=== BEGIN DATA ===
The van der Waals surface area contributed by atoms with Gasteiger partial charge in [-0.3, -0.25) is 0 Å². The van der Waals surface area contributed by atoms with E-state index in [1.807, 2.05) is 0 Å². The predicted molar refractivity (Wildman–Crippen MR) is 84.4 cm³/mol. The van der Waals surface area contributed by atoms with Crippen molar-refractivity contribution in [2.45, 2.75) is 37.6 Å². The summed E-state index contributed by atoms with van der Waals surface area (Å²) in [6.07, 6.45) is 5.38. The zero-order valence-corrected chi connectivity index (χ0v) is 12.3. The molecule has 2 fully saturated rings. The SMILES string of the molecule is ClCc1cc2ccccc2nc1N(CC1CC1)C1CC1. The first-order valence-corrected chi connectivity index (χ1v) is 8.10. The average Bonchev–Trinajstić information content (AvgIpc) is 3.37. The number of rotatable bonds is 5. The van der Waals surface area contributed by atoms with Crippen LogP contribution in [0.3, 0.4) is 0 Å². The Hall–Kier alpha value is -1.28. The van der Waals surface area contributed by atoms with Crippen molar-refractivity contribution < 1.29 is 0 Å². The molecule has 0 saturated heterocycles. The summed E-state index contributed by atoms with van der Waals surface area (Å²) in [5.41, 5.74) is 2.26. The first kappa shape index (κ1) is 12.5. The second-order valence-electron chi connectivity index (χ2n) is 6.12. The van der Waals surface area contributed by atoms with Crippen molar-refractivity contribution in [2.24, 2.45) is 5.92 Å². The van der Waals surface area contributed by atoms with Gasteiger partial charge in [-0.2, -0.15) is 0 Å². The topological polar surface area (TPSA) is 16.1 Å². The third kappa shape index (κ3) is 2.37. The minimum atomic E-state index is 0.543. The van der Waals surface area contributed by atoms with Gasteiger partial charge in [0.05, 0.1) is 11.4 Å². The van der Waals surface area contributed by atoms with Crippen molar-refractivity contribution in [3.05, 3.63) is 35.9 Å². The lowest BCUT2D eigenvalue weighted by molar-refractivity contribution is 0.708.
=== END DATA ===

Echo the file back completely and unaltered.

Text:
The van der Waals surface area contributed by atoms with Gasteiger partial charge in [-0.3, -0.25) is 0 Å². The van der Waals surface area contributed by atoms with E-state index in [1.807, 2.05) is 0 Å². The predicted molar refractivity (Wildman–Crippen MR) is 84.4 cm³/mol. The van der Waals surface area contributed by atoms with Crippen molar-refractivity contribution in [2.45, 2.75) is 37.6 Å². The summed E-state index contributed by atoms with van der Waals surface area (Å²) in [6.07, 6.45) is 5.38. The zero-order valence-corrected chi connectivity index (χ0v) is 12.3. The molecule has 2 fully saturated rings. The SMILES string of the molecule is ClCc1cc2ccccc2nc1N(CC1CC1)C1CC1. The first-order valence-corrected chi connectivity index (χ1v) is 8.10. The average Bonchev–Trinajstić information content (AvgIpc) is 3.37. The number of rotatable bonds is 5. The van der Waals surface area contributed by atoms with Crippen LogP contribution in [0.3, 0.4) is 0 Å². The Hall–Kier alpha value is -1.28. The van der Waals surface area contributed by atoms with Crippen molar-refractivity contribution < 1.29 is 0 Å². The molecule has 0 saturated heterocycles. The summed E-state index contributed by atoms with van der Waals surface area (Å²) in [5.41, 5.74) is 2.26. The first kappa shape index (κ1) is 12.5. The second-order valence-electron chi connectivity index (χ2n) is 6.12. The van der Waals surface area contributed by atoms with Crippen molar-refractivity contribution in [2.24, 2.45) is 5.92 Å². The van der Waals surface area contributed by atoms with Gasteiger partial charge in [-0.2, -0.15) is 0 Å². The topological polar surface area (TPSA) is 16.1 Å². The third kappa shape index (κ3) is 2.37. The minimum atomic E-state index is 0.543. The van der Waals surface area contributed by atoms with Gasteiger partial charge in [0.05, 0.1) is 11.4 Å². The van der Waals surface area contributed by atoms with Crippen molar-refractivity contribution in [3.05, 3.63) is 35.9 Å². The lowest BCUT2D eigenvalue weighted by molar-refractivity contribution is 0.708.